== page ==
We started building this with the recent BERT model published by Google Research and fine-tuned it using our own annotated data. BERT is a tool released by Google Research that has been pre trained with hundreds of millions of sentences in over 100 languages. This makes it a broad statistical model of language as it is actually used.
Labelling claims in this way filters the volume of data we could fact check from hundreds of thousands to tens of thousands. It is a vital first step in ensuring that the users of our tools have a chance to make sense of all the information.
Once we have labelled claims, sentences are checked to see if they are a match to something we have previously fact checked. Some claims are easier to model than others due to specificity and ambiguity in the language used to describe them.
The plan is to train a BERT-style model to predict match/no-match for sentences and then add in entity analysis (e.g. count if both sentences contain the sample numbers, people, organizations etc.). In combination, we hope these two stages will find repeats of a claim even if different words are used to describe it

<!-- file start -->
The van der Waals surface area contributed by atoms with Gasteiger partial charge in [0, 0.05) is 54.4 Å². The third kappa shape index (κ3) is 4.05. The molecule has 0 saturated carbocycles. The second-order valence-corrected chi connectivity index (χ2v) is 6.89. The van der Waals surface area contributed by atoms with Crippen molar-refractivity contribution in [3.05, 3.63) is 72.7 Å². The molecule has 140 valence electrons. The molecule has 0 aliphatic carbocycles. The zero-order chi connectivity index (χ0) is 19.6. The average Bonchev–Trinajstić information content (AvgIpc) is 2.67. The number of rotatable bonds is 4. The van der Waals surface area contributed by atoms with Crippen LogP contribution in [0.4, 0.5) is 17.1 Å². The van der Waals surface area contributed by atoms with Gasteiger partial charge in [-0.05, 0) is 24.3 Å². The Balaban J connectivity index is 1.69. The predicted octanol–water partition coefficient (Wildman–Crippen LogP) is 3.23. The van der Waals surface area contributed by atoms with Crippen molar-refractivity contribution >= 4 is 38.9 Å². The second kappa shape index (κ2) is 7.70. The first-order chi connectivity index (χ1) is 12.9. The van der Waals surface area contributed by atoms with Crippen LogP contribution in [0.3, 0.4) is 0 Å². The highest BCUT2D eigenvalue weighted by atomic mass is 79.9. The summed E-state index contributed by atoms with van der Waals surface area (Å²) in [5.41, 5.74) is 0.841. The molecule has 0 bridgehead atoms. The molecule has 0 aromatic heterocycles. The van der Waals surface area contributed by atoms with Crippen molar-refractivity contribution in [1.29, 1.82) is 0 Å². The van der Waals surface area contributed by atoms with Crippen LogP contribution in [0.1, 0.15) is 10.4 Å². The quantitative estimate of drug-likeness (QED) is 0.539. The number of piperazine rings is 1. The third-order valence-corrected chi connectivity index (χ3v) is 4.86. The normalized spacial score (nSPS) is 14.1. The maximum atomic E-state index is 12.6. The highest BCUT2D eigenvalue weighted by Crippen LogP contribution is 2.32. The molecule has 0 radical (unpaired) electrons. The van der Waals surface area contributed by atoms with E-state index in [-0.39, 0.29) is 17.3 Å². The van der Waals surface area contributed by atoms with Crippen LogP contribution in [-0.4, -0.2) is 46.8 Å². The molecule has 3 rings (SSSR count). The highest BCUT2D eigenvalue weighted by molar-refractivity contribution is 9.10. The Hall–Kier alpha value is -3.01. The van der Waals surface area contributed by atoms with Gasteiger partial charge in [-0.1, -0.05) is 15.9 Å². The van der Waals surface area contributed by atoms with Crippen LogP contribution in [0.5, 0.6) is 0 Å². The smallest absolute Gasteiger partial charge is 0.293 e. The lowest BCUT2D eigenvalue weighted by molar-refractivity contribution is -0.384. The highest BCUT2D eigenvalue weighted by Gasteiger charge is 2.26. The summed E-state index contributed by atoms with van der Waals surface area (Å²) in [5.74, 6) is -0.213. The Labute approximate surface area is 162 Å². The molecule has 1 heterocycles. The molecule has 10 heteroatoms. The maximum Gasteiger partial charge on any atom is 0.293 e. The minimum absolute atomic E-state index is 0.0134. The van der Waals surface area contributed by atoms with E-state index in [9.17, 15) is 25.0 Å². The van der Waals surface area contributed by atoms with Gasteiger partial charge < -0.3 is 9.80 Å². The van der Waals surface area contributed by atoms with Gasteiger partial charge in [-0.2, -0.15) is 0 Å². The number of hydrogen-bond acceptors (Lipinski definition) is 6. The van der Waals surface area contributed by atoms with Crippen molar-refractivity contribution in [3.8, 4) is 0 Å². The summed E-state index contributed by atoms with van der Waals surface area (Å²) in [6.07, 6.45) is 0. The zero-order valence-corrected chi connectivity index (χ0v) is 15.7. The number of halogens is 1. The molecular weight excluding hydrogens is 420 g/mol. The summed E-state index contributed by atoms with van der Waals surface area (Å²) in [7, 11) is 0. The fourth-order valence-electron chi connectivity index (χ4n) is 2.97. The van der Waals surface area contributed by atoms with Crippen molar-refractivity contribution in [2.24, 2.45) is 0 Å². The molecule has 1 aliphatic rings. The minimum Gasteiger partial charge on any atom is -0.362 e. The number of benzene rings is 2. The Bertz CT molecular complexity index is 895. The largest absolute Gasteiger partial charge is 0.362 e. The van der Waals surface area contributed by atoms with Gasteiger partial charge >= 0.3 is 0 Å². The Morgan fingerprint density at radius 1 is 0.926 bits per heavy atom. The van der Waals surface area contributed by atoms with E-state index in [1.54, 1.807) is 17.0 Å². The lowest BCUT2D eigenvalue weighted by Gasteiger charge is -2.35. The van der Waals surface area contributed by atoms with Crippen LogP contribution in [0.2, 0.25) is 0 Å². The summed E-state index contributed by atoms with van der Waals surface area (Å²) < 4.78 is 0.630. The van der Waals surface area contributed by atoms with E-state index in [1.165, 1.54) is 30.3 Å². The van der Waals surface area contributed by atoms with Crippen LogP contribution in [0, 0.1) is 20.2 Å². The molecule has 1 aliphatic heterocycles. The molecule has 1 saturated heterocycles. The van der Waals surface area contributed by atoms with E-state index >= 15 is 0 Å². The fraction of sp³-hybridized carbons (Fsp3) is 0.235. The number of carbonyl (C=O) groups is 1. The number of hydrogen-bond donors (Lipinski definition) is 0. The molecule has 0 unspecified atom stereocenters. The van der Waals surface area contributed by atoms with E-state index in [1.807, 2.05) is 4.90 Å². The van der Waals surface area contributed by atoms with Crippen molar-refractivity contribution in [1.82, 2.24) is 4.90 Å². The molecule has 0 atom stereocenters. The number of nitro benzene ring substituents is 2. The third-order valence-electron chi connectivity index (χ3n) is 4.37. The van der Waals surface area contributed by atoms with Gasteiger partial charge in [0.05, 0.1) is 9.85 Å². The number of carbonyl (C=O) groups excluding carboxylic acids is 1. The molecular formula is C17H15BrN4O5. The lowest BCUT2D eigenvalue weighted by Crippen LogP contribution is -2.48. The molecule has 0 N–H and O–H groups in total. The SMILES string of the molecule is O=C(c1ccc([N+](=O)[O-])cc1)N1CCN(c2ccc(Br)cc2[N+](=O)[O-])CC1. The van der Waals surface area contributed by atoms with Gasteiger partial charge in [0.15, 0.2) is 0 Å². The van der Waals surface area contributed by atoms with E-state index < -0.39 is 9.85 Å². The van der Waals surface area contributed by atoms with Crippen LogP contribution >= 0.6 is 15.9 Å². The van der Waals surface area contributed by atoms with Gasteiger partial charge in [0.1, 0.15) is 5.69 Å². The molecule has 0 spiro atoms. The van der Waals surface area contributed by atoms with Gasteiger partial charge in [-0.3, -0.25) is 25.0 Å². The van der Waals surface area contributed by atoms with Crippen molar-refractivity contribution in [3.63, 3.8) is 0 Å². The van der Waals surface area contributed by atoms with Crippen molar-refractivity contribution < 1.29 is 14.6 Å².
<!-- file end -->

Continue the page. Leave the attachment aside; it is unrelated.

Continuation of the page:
Additionally, we semantically enrich the content to help our model detect semantically similar words and phrases. The first step is to identify people, places and other valuable entities, identifying the entities of interest and matching them to external URIs. We then deduplicate the information across multiple sentences, to identify and group together semantically similar references (e.g. ‘the prime minister’ and ‘Boris Johnson’). This allows us to extract greater value from the data we process and means we can make sophisticated interfaces showing all statements made by individuals. We currently use wikidata via Google big query to power this service.
Finally, we use external processes to help spot more claims and further identify patterns of language that can be automatically checked.